Tomato soup is the warm, vibrant red household staple that has comforted us for generations. Whether served piping hot on wintry evenings or as a classic lunch paired with a grilled cheese sandwich, we turn to it repeatedly when we want a classic, tasty meal. It would be nice to make homemade tomato soup whenever we crave it, like a bowl of roasted tomato soup or creamy tomato tortellini soup. But, it's not always possible or convenient to whip these recipes up from scratch.
Luckily, there's no shortage of store-bought tomato soups we can bring home for an easy meal in. Supermarkets have wide selections from different brands, including plain, creamy, herby, cheesy, low-sodium, canned, boxed, refrigerated, and microwavable versions. The choice might seem overwhelming, and tasting them all can be time-consuming and expensive. We did the hard work for you by choosing a varied selection of commonly available tomato soups and personally blind taste-testing each. We considered the flavor first, as well as other factors like texture, complexity, ingredients, nutrition, and special categories like plant-based or organic. Read on to discover which soup you should add to your cart.
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14. Campbell's Tomato Bisque
Campbell's iconic red and white cans were a staple of our childhood. Its tomato bisque is a richer version of its regular tomato soup and contains cream and scattered tomato pieces. While it's marketed as an indulgent and comforting soup, we beg to differ. Unfortunately, our first reaction to the soup was that it tasted like fruit juice. While it smells delectable, it has an artificial-looking color and a weirdly sweet, chemical taste to it that prevented us from enjoying it at all. We're not sure if it's the added natural flavors that are responsible for this or if there is some other ingredient at play. Moreover, each half-cup of soup contains 11 grams of added sugars, but it still didn't take the sweetest spot on our list.
The condensed soup also becomes extremely thin when mixed with a can of water as directed. We almost ranked this soup second to last, but each half-cup of prepared soup contains a whopping 870 milligrams of sodium, which was higher than any contender we reviewed.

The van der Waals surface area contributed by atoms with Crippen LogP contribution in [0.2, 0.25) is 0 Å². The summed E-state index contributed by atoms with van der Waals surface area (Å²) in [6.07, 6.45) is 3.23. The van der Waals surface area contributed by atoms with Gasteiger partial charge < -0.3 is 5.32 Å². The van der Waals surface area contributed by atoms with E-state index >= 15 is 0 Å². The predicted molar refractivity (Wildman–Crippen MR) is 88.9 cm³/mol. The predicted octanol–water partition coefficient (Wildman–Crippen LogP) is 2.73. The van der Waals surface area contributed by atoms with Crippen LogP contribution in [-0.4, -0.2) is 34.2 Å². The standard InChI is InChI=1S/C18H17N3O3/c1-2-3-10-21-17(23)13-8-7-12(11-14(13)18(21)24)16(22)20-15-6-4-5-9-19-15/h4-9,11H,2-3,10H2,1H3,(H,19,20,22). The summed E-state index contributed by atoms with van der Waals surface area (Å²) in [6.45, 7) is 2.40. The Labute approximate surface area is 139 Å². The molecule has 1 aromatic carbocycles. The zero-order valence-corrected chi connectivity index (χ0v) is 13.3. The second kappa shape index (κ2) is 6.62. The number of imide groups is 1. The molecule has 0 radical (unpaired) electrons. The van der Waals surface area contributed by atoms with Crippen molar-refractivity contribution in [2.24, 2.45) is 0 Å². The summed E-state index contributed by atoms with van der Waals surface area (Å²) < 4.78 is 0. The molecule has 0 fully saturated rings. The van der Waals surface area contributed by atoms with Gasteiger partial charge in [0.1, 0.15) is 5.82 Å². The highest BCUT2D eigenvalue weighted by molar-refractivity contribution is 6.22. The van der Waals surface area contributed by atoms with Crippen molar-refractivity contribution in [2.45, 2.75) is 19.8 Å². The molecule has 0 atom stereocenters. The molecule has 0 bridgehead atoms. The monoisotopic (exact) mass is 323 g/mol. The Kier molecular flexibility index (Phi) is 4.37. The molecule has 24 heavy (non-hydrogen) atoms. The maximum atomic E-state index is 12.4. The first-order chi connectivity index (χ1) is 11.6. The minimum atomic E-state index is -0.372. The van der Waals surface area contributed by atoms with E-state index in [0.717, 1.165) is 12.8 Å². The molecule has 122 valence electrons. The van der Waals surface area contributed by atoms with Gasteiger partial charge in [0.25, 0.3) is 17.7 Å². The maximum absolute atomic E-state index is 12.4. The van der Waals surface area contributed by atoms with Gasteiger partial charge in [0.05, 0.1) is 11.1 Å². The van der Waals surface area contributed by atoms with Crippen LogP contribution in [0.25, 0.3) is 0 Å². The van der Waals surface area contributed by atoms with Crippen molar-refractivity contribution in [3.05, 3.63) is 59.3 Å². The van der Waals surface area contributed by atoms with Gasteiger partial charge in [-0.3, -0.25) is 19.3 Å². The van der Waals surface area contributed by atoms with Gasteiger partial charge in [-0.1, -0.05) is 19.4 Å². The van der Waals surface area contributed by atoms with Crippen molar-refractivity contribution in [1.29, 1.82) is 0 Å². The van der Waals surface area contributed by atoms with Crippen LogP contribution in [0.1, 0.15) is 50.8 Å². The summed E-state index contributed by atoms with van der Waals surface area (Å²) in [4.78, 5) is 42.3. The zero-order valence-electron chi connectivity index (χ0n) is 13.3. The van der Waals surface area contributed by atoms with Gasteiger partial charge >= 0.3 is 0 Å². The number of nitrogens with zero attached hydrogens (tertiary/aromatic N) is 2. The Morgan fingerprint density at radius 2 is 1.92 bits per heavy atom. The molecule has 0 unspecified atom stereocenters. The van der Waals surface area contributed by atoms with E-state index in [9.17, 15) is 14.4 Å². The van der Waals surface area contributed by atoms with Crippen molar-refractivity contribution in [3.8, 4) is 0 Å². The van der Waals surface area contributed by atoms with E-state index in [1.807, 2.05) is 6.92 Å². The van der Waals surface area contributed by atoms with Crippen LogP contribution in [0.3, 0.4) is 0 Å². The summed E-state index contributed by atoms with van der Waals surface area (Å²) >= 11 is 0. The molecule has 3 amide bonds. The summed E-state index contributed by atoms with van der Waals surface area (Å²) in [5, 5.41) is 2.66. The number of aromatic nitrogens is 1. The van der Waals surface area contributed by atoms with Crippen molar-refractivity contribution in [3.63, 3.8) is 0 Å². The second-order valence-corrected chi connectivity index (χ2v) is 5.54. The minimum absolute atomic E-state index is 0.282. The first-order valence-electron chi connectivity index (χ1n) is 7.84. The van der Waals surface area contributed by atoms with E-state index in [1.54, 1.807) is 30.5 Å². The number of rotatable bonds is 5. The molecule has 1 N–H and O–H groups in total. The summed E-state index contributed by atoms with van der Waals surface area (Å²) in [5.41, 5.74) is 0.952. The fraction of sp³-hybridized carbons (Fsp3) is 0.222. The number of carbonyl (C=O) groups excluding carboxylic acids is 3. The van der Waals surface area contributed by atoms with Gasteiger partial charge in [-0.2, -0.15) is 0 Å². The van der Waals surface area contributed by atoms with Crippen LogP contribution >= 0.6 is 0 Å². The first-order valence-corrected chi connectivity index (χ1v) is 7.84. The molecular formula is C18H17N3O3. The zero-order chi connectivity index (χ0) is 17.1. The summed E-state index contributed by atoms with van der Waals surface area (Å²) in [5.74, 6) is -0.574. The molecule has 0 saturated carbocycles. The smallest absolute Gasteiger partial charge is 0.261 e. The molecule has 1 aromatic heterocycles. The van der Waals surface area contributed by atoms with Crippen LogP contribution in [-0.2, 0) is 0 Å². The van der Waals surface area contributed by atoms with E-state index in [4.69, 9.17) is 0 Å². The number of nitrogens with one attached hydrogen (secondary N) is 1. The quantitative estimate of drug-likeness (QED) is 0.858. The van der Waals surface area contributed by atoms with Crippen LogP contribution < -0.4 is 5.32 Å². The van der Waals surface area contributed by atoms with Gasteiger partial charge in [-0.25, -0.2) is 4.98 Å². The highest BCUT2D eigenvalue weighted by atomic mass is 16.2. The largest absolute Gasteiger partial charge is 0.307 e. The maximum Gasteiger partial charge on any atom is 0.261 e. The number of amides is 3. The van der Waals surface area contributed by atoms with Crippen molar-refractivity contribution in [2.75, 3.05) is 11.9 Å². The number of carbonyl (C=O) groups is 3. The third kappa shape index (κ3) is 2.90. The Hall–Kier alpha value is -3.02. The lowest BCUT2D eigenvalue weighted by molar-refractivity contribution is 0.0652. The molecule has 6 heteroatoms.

13. Pacific Foods Organic Garden Tomato Oat Milk Soup
We are sorry to place this soup so far down the list because we really wanted to like it, considering we've enjoyed some of Pacific Foods' other offerings in the past. It's organic, plant-based, and contains no saturated fat. It also contains less sodium than many of the other soups we tasted. Unfortunately, it just didn't have much flavor, and while some might chalk that up to it being vegan, some of the other vegan products were leaps and bounds above this one.
While we liked the smooth orange appearance, the lack of taste and strange astringent flavor made this one of the few soups we couldn't finish. We're grateful you can use canned tomato soup in cooking since it might be the best thing to do with this odd-tasting product that we couldn't stomach eating in a bowl alone -- no matter how delicious the grilled cheese served with it may be.
12. Campbell's Tomato Soup
Campbell's Tomato Soup fared a little better than its tomato bisque in our ranking, and the nutrition facts gave it some weight. It contains no fat, 90 calories, and 480 milligrams of sodium per half-cup. We ranked this Campbell's soup poorly because of its lack of taste and color. Not only were we not impressed by its weak tomato flavor, but it had an overall cheap taste and suspicious-looking hue. Like the tomato bisque, the condensed soup was too thin when we followed the directions and mixed it with a can of water.
We would definitely vote this soup most nostalgic, though. After all, the Campbell's Soup Company was launched in 1869 and is still available in stores today. Although we suspect its prices are a selling point for customers, the flavor certainly isn't. It wouldn't be a soup that we would grab from the store aisle.
11. Progresso Tomato Basil
Upon first taste, it is evident that this was a tomato basil soup. The dark basil specks added visual contrast and a herby flavor. We liked the departure from a strict tomato taste, which gave this soup an exciting element we didn't find in many other brands. Its punchy undertone was marginally better than other brands that we ranked lower on our list, but this Progresso soup is nowhere near a top contender. While the taste might be average, it still had an artificial profile to it. The soup's base was slightly creamy and had a deep red color, which we liked, but it was a bit sweet and actually tasted more like tomato sauce than soup.
We gave this soup a low ranking because of its lackluster flavor. Regarding the nutritional content, it contains one of the highest potassium levels on the list, with about 10% of the recommended daily intake in a 1-cup serving.